The Toronto fundraiser also heard from a member of the Ligue trotskyste in Montreal who experienced police violence and mass arrests firsthand during the 2012 Quebec student strike (see “Quebec: State Repression and Class Struggle,” page 6).
Opposition to the repressive “war on terror” was another focus of the Toronto event. A PDC spokesperson cited the former Tory government’s Bill C-51, which was adopted last year with Liberal support. “All kinds of speech and protest activity may now be considered threats to national security,” she explained, adding: “The ‘war on terror’ hysteria gives a green light to racist and anti-Muslim acts like the burning of a mosque in Peterborough and the attack on a woman wearing the veil in Flemingdon Park whose hijab was ripped off and who was repeatedly punched, sending her to the hospital…. Increased police powers target the population into accepting the holy ‘law and order’ of oppressive capitalism.”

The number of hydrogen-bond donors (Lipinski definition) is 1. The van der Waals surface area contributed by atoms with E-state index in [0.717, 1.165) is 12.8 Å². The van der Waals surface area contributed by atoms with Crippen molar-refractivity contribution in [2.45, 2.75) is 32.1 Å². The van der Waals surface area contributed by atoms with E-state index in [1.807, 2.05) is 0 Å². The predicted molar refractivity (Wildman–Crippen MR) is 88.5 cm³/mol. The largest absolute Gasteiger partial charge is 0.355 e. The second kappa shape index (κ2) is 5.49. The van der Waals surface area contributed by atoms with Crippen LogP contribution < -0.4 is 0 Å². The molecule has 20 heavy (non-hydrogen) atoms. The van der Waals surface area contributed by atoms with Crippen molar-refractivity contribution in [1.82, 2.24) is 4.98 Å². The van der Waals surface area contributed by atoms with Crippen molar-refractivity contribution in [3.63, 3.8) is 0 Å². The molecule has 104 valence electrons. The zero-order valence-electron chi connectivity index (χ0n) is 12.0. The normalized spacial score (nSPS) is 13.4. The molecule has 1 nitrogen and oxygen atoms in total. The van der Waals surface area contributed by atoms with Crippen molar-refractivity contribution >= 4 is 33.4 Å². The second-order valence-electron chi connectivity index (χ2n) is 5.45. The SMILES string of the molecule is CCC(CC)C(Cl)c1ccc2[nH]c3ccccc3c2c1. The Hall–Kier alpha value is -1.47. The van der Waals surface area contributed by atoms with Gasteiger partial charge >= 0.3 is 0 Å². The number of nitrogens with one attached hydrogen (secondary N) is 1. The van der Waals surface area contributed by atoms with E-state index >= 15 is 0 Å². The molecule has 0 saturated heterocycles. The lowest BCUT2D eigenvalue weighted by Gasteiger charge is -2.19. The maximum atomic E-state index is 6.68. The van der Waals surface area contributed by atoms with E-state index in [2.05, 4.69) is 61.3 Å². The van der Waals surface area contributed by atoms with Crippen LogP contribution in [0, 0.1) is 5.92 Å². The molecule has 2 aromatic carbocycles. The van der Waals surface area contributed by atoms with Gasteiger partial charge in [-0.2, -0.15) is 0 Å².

While Muslims are the immediate target, the labour movement is also subject to increased repression. Bill C-51 outlaws any interference with “critical infrastructure” or “the economic or financial stability of Canada.” Among other things, this is a direct attack on workers’ right to strike. Meanwhile, unionized port workers in cities like Vancouver face draconian security measures in the name of the “war on terror.”
James P. Cannon described the defense work of the ILD as a “school for class struggle,” an opportunity to learn the real nature of the capitalist state. We urge our readers to support the work of the Partisan Defense Committee and to write to the class-war prisoners. Become a PDC sustainer to help drive the work forward. Send contributions to: PDC, P.O. Box 314, Station B, Toronto ON M5T 2W1. For more information on how to contribute and how to correspond with the prisoners, go to partisandefense.org.
The PDC is a class-struggle, non-sectarian legal and social defense organization which champions cases and causes in the interest of the whole of the working people. This purpose is in accordance with the political views of the Trotskyist League/Ligue trotskyste.